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From Seven Eleven to Nine Eleven

By Staff | Jul 14, 2009

The Lycoming County Self Help Desk located on 25 W. 3rd Street in Suite 601 is open every Tuesday and Thursday from 1-6 p.m. for help with legal and financial problems. Seated left to right: Suzette Meyer senior IT officer from Woodlands Bank and Jennifer Heverly, staff attorney from North Penn Legal Services volunteer their help as Jessica Engel, standing, executive director of the Lycoming Law Association explains the resource guide to them.

WILLIAMSPORT – From July 7 to September 11, citizens of Lycoming County can go to the Pennsylvania Help Desk for financial and legal help. Every Tuesday and Thursday from 1 to 6 p.m., area experts from local banks and legal offices will volunteer their services to help those affected by the economic downturn.

The program is a result of President Obama and First Lady Michelle Obama’s request to have all governors and first lades to join them in a service intiative designed to help our fellow citizens in need, according to Governor Rendell.

The local office for Muncy, Hughesville and Montgomery residents is located at the Lycoming Law Association’s office, Suite 601 at Penn Tower on 25 West Third Street in downtown Williamsport.

“We thought this would be a nice location because there is always a staff person there, ” said Attorney Jonathan Butterfield who is president of the Lycoming County Law Association. Butterfield explained that local attorneys, mortgage professionals and bankers were contacted to volunteer to help those in economic distress to help resolve their situations. Governor Rendell’s office contacted the Local Bar Associations and Departments of Banking organizations throughout the Commonwealth in a collaborative effort to see who would be available to donate their time to such a valuable cause.

Counties were divided up into zones and zone governors were elected to represent geographic areas. Charles Greevy is Lycoming County’s local zone governor,” adds Butterfield.

Ed Novak, bank co-ordinator from Harrisburg put together a list of resources for local citizens to use. For example if someone needed help with debt, referrals can be made to local debt counseling services. Local resources are given after the volunteers who are knowledgeable in the areas of finance, credit and/or bankruptcy listen to the problems and help citizens to resolve their problems by making the proper referral to the proper agencies. The book has been a real help said Suzette Meyer, a senior IT officer at Woodlands Bank who volunteered her time at the Self Help Desk last Thursday afternoon. “We are here to give appropriate referrals, but not give advice,” she explained. “I think this is such a worthwhile cause to support the county. Today I had a client who was financially struggling to meet monthly payments. I was able to make a referral for them to the Consumer Credit Counseling Agency and types of help they can get from their local bank. They did not know and were very grateful for the help,” said Meyer.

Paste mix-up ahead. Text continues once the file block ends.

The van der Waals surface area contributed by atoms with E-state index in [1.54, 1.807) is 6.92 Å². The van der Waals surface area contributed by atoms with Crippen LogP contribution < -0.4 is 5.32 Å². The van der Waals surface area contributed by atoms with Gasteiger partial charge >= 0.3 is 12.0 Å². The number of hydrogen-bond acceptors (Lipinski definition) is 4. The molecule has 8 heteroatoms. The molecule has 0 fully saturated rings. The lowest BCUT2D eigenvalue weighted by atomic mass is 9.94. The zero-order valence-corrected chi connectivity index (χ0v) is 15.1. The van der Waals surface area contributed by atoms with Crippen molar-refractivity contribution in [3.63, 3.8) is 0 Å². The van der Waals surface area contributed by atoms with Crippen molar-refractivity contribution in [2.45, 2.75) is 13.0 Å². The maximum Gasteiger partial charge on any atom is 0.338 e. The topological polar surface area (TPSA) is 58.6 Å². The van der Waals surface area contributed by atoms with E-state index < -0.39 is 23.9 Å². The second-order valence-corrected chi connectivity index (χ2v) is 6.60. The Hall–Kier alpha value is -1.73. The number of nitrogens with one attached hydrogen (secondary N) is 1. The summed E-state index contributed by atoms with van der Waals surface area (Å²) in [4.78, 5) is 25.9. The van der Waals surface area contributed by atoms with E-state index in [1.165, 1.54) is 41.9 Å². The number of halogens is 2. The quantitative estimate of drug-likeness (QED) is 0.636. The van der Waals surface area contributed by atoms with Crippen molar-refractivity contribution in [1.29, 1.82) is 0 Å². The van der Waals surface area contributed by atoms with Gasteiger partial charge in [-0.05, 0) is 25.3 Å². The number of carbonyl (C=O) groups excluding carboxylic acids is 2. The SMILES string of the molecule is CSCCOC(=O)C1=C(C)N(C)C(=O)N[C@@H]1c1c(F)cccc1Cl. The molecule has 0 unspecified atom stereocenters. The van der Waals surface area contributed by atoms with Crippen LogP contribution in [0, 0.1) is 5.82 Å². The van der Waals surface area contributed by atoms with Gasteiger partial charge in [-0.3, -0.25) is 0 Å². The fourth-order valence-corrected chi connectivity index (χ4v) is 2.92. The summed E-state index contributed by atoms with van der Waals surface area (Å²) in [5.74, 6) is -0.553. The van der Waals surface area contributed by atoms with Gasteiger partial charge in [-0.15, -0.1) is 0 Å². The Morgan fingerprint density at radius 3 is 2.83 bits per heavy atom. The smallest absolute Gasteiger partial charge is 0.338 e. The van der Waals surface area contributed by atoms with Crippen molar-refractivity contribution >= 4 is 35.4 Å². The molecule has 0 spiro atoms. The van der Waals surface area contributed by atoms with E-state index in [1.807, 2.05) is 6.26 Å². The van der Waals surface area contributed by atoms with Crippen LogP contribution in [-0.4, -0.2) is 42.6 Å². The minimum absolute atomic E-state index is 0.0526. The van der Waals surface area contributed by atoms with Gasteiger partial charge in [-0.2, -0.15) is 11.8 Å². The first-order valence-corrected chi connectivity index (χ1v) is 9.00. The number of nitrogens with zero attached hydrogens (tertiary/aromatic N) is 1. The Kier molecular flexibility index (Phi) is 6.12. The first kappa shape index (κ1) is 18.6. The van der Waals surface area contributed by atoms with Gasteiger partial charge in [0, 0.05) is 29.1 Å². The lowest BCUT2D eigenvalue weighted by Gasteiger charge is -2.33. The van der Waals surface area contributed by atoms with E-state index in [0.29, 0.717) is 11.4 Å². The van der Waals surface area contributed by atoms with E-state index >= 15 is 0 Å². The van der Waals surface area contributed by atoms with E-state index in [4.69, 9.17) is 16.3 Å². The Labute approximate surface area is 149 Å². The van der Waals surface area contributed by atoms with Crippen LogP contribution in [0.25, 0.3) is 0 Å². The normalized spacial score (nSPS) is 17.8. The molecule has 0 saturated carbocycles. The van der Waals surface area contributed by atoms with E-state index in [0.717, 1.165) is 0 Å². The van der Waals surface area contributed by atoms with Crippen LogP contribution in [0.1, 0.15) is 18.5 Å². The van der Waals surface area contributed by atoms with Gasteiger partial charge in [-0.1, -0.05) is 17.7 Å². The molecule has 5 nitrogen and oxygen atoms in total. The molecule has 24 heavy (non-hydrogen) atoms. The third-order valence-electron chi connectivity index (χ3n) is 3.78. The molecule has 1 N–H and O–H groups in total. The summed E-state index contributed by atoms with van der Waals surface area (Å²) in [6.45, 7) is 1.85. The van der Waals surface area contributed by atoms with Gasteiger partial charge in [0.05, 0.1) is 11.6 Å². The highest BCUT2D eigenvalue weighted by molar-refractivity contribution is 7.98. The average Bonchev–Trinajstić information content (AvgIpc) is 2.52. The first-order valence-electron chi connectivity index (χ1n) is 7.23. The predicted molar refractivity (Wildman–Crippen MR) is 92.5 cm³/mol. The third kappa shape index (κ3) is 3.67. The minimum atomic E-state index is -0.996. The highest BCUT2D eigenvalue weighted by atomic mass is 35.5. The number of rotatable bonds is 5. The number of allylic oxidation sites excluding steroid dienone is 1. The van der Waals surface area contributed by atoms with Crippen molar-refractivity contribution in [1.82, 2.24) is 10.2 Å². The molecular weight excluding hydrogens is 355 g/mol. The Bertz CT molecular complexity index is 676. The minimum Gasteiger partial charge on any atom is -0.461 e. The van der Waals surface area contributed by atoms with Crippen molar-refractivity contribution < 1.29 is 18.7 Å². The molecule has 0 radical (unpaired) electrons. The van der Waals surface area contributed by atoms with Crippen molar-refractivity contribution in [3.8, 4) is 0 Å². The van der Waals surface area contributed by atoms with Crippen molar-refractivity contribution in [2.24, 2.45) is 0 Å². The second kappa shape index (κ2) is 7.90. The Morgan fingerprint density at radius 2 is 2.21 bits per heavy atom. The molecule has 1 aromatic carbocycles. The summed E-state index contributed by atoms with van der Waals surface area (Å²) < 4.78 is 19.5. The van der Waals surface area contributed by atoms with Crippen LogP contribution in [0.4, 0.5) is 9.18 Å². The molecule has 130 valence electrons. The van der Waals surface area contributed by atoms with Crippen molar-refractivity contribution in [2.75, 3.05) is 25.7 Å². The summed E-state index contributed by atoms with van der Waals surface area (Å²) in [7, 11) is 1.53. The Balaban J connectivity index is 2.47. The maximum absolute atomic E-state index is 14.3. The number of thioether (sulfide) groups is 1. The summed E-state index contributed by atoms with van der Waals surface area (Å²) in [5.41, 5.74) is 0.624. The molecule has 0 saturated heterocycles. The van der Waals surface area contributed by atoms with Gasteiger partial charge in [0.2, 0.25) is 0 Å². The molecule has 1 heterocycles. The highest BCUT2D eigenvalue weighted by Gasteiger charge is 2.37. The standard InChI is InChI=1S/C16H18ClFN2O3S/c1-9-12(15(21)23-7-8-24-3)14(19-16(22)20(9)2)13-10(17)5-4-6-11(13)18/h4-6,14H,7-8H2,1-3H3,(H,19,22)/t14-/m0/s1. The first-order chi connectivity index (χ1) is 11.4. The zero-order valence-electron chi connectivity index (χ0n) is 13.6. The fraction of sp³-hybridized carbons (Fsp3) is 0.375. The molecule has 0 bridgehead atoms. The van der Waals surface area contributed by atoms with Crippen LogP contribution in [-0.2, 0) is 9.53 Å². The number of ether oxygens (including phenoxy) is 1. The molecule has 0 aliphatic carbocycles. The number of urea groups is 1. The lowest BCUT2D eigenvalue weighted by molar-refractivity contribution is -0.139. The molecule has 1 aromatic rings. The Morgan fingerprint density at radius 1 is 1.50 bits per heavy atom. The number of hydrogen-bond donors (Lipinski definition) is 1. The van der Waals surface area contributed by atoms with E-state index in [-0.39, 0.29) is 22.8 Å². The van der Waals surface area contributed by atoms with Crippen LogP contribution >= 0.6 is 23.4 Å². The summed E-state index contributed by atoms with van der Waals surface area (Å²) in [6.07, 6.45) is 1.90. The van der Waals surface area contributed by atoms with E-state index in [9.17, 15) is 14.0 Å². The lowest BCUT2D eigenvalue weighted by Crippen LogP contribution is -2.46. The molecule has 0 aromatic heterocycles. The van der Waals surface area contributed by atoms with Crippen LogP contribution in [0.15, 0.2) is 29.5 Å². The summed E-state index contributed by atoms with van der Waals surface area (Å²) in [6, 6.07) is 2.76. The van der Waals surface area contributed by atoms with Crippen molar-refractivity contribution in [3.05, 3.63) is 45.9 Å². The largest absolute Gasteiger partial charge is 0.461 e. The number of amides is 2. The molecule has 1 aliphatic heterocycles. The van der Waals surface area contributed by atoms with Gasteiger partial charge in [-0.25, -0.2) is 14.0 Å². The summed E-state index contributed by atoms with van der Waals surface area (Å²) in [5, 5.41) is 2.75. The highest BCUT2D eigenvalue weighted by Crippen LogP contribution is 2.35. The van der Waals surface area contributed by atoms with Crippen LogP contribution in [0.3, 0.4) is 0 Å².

One of the best referrals that I made so far was the What is “Making Home Affordable” program. This program is part of President Obama’s comprehensive strategy to get the housing market back on track. Through the Making Home Affordable Program,

up to 9 million American families may be eligible to refinance or modify their loans

to a payment that is affordable now and into the future. Many people are not aware of this adds Meyer. For more help on this program or for an eligibility assessment to refinance, go to www.makinghomeaffordable.com.

Three cases stopped by on Tuesday, the first day we opened,” said Jessica Engel, executive director of the Lycoming Law Association. The local center will be covering seven counties through this office, said Engel. Besides Lycoming, the program is designed for Columbia, Montour, Union, Northumberland, Snyder and Tioga. “Through publicity and word of mouth these county citizens will need to come here,” she said. “We want to help them, not to give them a lawyer. We want to get them to the right place,” she adds, “depending on their situation, whether it’s financial or legal.”

On June 23, there was a kick-off event for the program and that is when the volunteers received the resource guide. Engel also made booklets to use on site to make referrals. “It is very comprehensive,” she said. Another reason Lycoming County was chosen was because there are 200 lawyers who are members of the the Lycoming Law Association which gives us the largest pool of volunteers in the zone,” explained Engel. Consumer legal pamphlets are also available explaining credit rights and credit reports.

Jennifer L. Heverly, an attorney with North Penn Legal Services was also volunteering her time. “Our goal is to spread it out thoroughly and have a number of volunteers thoughout the program.” There are twenty “Self Help Desks” across Pennsylvania throughout the duration of the program. “We are hoping to spread the word, especially about the refinance and modification loan programs. I will definitely come again,” said Heverly.

Butterfield acknowledged that enough volunteers have been recruited for the month of July without a problem. Several banks including Woodlands and Jersey Shore State Banks and credit unions responded to notices sent out earlier.

The program will end on September 11 with a National Day of Service and Remembrance. For more information, call 570-323-8287. “Referrals can be made anytime for civil, real estate, or personal injury,” comments Engel. “If you don’t know where to go for help, we will get you there.”